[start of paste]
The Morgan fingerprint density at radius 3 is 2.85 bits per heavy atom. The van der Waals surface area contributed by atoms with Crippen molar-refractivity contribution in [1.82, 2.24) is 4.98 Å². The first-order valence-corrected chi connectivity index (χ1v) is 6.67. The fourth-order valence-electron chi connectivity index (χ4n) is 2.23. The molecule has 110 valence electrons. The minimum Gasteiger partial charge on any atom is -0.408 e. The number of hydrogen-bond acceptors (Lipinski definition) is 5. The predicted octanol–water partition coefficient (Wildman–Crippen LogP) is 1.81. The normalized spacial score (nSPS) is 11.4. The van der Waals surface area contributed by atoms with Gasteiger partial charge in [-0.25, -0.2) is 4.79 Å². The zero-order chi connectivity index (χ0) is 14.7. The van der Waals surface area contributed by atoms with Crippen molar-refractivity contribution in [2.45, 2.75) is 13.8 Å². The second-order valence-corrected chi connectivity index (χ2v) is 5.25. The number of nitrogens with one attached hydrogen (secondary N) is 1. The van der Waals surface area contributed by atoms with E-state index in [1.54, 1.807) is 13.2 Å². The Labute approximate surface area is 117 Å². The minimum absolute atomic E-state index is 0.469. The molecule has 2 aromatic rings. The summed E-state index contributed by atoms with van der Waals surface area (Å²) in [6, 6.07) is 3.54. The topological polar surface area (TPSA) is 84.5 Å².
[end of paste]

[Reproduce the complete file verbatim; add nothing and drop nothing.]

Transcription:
The Morgan fingerprint density at radius 3 is 2.85 bits per heavy atom. The van der Waals surface area contributed by atoms with Crippen molar-refractivity contribution in [1.82, 2.24) is 4.98 Å². The first-order valence-corrected chi connectivity index (χ1v) is 6.67. The fourth-order valence-electron chi connectivity index (χ4n) is 2.23. The molecule has 110 valence electrons. The minimum Gasteiger partial charge on any atom is -0.408 e. The number of hydrogen-bond acceptors (Lipinski definition) is 5. The predicted octanol–water partition coefficient (Wildman–Crippen LogP) is 1.81. The normalized spacial score (nSPS) is 11.4. The van der Waals surface area contributed by atoms with Gasteiger partial charge in [-0.25, -0.2) is 4.79 Å². The zero-order chi connectivity index (χ0) is 14.7. The van der Waals surface area contributed by atoms with Crippen molar-refractivity contribution in [2.45, 2.75) is 13.8 Å². The second-order valence-corrected chi connectivity index (χ2v) is 5.25. The number of nitrogens with one attached hydrogen (secondary N) is 1. The van der Waals surface area contributed by atoms with E-state index in [1.54, 1.807) is 13.2 Å². The Labute approximate surface area is 117 Å². The minimum absolute atomic E-state index is 0.469. The molecule has 2 aromatic rings. The summed E-state index contributed by atoms with van der Waals surface area (Å²) in [6, 6.07) is 3.54. The topological polar surface area (TPSA) is 84.5 Å².